Respect at Funerals

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I had nearly had this post written last night when my phone crashed. I was too emotionally spent to re-write it at that time, so it’s a day later than I had hoped for.

Yesterday was a hard day for me. I had the privilege of remembering a man’s life who was kind, beyond generous, caring, easy going, enjoyed copious amounts of coffee, hated blood, loved and respected the Lord, loved his family, friends and students who all equally loved him as much. We are all better off for having known Coach Perry Evans.

In truth, he was my first crush. (Yes, Garrett knows 😉 ) Though I had learned to tie my shoe at around 2 1/2, in Kindergarten I would purposefully untie them during gym so Coach Evans would tie them back. The fact he did it over and over and over only begins to show his willingness to do anything for others. He was a man of great character. Never were there kids who remained hungry, shoeless or unloved on his watch. The stories of him purchasing, with his own money, shoes for kids to play sports, food for kids to eat or giving them “jobs” to build their self-worth are nearly infinite.

The difference he made in the lives of others was apparent yesterday during his funeral service, as the attendees overflowed into the stands of the Sulphur Bluff gymnasium. So, in Coach Evans’s memory, I dedicate this post on funeral etiquette to his family.

  • As an attendee at a funeral, when the family enters, you should stand as you are able. Please remaining standing until the last family member is seated.
  • Silence (don’t just set to vibrate) all electronic devices. This goes for all one-time events (weddings, funerals, etc.).
  • At the end when saying your final good-bye to the deceased, it is ok to hug or acknowledge the family. However, this is not a requirement. People mourn in different ways, and that ok.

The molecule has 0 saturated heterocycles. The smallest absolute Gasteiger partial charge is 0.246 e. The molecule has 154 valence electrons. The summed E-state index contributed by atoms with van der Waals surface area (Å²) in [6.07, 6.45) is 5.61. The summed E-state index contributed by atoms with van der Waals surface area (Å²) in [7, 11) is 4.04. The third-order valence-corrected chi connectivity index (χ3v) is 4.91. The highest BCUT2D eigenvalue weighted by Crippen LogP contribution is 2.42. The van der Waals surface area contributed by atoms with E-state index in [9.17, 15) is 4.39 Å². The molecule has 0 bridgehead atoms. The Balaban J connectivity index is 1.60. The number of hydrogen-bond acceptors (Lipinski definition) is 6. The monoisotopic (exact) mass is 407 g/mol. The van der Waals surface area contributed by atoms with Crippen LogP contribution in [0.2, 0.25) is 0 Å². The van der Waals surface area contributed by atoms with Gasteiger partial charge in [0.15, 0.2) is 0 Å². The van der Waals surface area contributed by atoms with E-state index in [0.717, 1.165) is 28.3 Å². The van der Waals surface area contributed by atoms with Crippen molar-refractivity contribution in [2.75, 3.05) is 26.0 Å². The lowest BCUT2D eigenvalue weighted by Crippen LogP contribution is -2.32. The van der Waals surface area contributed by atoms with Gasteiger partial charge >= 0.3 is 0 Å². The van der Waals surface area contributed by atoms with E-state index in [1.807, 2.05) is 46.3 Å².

• After the funeral, if you are going to the burial, make sure to turn on your lights so approaching cars know to pull over.
  • On that note, , pull over until the last car has passed.
  • The family will continue mourning past the first few initial days. I would suggest waiting until a couple of days have passed before bringing food unless you are a very close friend or extended family member. On a personal note, my mother-in-law really appreciated a gift of toilet paper, paper towels, paper plates, plastic cups, etc. when my father-in-law passed away. As odd as this may seem, she didn’t want to have to deal with the issues of everyday life. This allowed her to stay home instead of running out for toilet paper.
  • If you would like to make a memorial donation, reach out to someone who is close to the family to ask for suggestions. However, if you know of something you feel would be appropriate, that is ok, too.
  • As always, a note of remembrance written to the family is appropriate.

Thank you for reading, as somber as this post is. If you have any memories of Coach Evans you would like to share, please feel free to do so.

2 thoughts on “Respect at Funerals

  1. Thanks for your post. Your recollections of Coach Evans put a smile on my face. As always, your etiquette is spot on.

    1. Thank you so much, Mrs. Jaggers. I appreciate your support. 🙂 Coach Evans will definitely be missed, but he left us with a lot of good memories. I’m thankful for that.

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